Regarding the mode dial, it's great to see Panasonic have include the P, A, S, and M modes. These stand for:
Aperture Priority Mode
Shutter Priority Mode
Manual Exposure Mode
Now if you are not familiar with any advanced photography, then I suggest you leave the camera on intelligent auto mode.
However, if you've spent the money then it would be nice to know how to use these modes to your advantage.
I won't go into the detail here, but you can find plenty of tutorials online regarding them and they are easy to understand. Plus it's fun to learn and try, so give them a go! You will open up a whole new world of creative opportunity which will help you utilise this cameras full potential.
HD video is recorded at 720p 30fps and the quality is exceptional. Panasonic have included two stereo microphones and the sound quality is excellent.
However, please be aware of the following:
1) The built in wind cut feature helps cut down wind noise from outside recordings but does not eliminate it completely. Please also note that this option is not available in intelligent auto mode.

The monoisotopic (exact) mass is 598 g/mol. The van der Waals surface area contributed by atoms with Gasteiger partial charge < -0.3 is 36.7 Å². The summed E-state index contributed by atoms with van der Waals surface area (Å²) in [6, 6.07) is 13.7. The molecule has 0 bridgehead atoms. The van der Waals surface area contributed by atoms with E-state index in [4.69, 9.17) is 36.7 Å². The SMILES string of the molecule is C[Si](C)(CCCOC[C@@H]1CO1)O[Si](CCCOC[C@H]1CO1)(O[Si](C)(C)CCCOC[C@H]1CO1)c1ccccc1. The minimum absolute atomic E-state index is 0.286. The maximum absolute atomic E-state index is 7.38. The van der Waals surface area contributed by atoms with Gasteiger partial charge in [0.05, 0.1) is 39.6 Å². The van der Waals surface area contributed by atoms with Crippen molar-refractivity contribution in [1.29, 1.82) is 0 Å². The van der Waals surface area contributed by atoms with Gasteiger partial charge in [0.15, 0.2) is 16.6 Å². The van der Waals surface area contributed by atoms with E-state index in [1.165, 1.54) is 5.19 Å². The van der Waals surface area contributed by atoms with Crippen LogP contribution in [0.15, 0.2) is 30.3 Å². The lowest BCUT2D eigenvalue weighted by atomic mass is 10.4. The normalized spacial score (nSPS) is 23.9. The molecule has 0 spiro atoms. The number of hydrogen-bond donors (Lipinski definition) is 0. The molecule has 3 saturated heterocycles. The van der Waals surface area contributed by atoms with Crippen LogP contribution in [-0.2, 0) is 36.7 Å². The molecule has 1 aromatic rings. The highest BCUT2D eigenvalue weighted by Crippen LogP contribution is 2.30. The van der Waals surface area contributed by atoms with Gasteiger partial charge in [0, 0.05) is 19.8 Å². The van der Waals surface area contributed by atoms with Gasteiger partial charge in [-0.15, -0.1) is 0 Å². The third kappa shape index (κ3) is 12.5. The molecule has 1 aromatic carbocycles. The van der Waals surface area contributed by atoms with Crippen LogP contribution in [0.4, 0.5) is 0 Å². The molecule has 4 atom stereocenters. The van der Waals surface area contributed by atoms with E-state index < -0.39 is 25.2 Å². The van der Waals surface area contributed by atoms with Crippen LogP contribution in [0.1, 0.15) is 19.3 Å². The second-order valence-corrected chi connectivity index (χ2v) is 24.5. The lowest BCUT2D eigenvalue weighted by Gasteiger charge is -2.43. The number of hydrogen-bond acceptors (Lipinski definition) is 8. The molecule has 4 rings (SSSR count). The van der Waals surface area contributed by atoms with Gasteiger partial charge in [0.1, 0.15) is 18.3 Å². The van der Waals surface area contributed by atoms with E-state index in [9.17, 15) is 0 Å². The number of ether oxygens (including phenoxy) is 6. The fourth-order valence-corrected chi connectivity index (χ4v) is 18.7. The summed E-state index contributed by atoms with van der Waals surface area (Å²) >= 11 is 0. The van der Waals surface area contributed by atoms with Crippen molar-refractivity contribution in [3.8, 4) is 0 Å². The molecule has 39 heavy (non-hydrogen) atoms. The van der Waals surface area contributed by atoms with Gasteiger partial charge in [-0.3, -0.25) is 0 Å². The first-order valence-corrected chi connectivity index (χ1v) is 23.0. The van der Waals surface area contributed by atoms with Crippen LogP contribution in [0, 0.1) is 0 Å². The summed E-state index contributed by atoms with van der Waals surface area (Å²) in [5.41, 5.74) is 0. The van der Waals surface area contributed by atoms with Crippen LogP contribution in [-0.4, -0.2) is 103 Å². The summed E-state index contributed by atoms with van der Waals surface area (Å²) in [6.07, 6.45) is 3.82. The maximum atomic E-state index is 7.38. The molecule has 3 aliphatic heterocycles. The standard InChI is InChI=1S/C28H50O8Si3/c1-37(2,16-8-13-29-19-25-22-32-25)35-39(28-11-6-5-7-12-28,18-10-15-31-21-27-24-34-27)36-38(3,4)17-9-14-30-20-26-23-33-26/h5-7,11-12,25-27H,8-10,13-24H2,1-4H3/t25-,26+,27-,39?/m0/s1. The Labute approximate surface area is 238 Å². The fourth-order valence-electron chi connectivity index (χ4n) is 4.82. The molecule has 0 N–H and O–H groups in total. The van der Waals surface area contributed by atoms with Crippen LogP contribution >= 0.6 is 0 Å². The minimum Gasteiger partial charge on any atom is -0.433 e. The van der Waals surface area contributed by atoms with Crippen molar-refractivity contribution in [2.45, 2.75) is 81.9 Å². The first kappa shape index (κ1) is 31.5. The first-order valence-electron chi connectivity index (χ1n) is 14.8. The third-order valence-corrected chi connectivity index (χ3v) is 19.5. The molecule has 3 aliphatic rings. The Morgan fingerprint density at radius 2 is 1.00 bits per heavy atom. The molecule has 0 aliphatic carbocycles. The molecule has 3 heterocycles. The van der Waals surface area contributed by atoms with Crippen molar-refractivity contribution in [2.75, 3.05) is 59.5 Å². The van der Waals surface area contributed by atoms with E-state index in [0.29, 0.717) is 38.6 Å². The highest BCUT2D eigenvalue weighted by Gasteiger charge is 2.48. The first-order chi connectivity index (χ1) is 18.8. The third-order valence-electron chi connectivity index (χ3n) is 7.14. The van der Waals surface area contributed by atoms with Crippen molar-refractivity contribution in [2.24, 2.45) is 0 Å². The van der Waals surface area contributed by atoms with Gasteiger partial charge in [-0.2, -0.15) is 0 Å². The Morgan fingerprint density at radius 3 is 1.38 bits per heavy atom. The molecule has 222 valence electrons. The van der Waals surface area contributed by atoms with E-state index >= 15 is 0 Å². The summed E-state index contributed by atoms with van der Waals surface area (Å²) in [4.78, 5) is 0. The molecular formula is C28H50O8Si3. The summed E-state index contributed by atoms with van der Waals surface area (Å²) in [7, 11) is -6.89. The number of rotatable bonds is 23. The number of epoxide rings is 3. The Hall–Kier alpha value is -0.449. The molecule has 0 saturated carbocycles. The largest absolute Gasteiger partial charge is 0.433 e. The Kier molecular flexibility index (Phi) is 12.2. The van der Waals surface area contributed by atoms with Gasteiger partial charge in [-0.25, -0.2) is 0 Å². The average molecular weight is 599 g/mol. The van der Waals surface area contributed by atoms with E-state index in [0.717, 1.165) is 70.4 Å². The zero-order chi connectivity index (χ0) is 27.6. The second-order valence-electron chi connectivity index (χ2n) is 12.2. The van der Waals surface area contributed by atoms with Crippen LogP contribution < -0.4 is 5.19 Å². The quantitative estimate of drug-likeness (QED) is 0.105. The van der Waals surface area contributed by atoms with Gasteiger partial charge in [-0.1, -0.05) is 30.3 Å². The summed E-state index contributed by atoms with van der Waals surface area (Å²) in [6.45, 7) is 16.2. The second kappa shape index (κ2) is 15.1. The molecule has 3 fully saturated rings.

2) The zoom motor noise can be heard on playback occasionally. I find that it is generally masked by the ambient noise but if you are recording indoors and use the zoom then you will hear the motor on playback.
3) If you have brought a European model, the maximum amount of recording time you will be permitted in one go is 29m 59s. This is because of tax laws which stipulate that any camera that records longer than this must be sold as a camcorder instead.
All of these minor points do not detract from the excellent video capability overall.
Beyond that, the other headline feature is the inclusion of a GPS receiver. (Global Positioning System)
This automatically records your location into the EXIF data of each photograph. Generally speaking it works well; the camera takes roughly one minute to locate itself and will display the location on screen.
Sometimes it isn't always exactly accurate, it will display a location from it's built in database of 500,000 locations. If you're not happy with the location description, you can always manually overtype it.